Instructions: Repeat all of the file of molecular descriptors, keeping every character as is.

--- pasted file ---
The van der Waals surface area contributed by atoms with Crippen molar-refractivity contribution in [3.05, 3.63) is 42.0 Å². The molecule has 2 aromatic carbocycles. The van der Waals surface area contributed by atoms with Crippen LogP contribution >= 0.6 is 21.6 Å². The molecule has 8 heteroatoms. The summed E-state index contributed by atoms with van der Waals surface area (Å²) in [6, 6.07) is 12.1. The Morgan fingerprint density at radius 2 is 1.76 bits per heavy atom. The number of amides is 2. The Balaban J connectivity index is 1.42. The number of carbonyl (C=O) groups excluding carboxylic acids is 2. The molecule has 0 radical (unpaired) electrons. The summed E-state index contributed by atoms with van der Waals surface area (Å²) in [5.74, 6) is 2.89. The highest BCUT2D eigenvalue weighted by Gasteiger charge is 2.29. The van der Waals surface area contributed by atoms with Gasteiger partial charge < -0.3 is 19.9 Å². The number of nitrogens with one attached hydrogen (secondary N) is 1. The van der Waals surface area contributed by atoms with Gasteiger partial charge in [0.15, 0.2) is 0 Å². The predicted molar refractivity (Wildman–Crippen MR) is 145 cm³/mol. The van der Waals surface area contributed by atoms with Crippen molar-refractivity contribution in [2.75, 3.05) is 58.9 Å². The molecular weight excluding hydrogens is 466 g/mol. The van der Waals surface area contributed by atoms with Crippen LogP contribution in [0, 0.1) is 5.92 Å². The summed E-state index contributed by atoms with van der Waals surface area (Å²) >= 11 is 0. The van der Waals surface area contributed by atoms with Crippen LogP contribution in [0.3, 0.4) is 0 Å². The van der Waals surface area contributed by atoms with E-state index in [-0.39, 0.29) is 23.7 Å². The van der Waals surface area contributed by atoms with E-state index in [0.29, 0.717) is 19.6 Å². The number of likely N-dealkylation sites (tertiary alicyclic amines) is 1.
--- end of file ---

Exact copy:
The van der Waals surface area contributed by atoms with Crippen molar-refractivity contribution in [3.05, 3.63) is 42.0 Å². The molecule has 2 aromatic carbocycles. The van der Waals surface area contributed by atoms with Crippen LogP contribution >= 0.6 is 21.6 Å². The molecule has 8 heteroatoms. The summed E-state index contributed by atoms with van der Waals surface area (Å²) in [6, 6.07) is 12.1. The Morgan fingerprint density at radius 2 is 1.76 bits per heavy atom. The number of amides is 2. The Balaban J connectivity index is 1.42. The number of carbonyl (C=O) groups excluding carboxylic acids is 2. The molecule has 0 radical (unpaired) electrons. The summed E-state index contributed by atoms with van der Waals surface area (Å²) in [5.74, 6) is 2.89. The highest BCUT2D eigenvalue weighted by Gasteiger charge is 2.29. The van der Waals surface area contributed by atoms with Gasteiger partial charge < -0.3 is 19.9 Å². The number of nitrogens with one attached hydrogen (secondary N) is 1. The van der Waals surface area contributed by atoms with Gasteiger partial charge in [0.15, 0.2) is 0 Å². The predicted molar refractivity (Wildman–Crippen MR) is 145 cm³/mol. The van der Waals surface area contributed by atoms with Crippen molar-refractivity contribution in [2.75, 3.05) is 58.9 Å². The molecular weight excluding hydrogens is 466 g/mol. The van der Waals surface area contributed by atoms with Crippen LogP contribution in [0, 0.1) is 5.92 Å². The summed E-state index contributed by atoms with van der Waals surface area (Å²) >= 11 is 0. The van der Waals surface area contributed by atoms with Crippen LogP contribution in [0.3, 0.4) is 0 Å². The van der Waals surface area contributed by atoms with E-state index in [-0.39, 0.29) is 23.7 Å². The van der Waals surface area contributed by atoms with E-state index in [0.29, 0.717) is 19.6 Å². The number of likely N-dealkylation sites (tertiary alicyclic amines) is 1.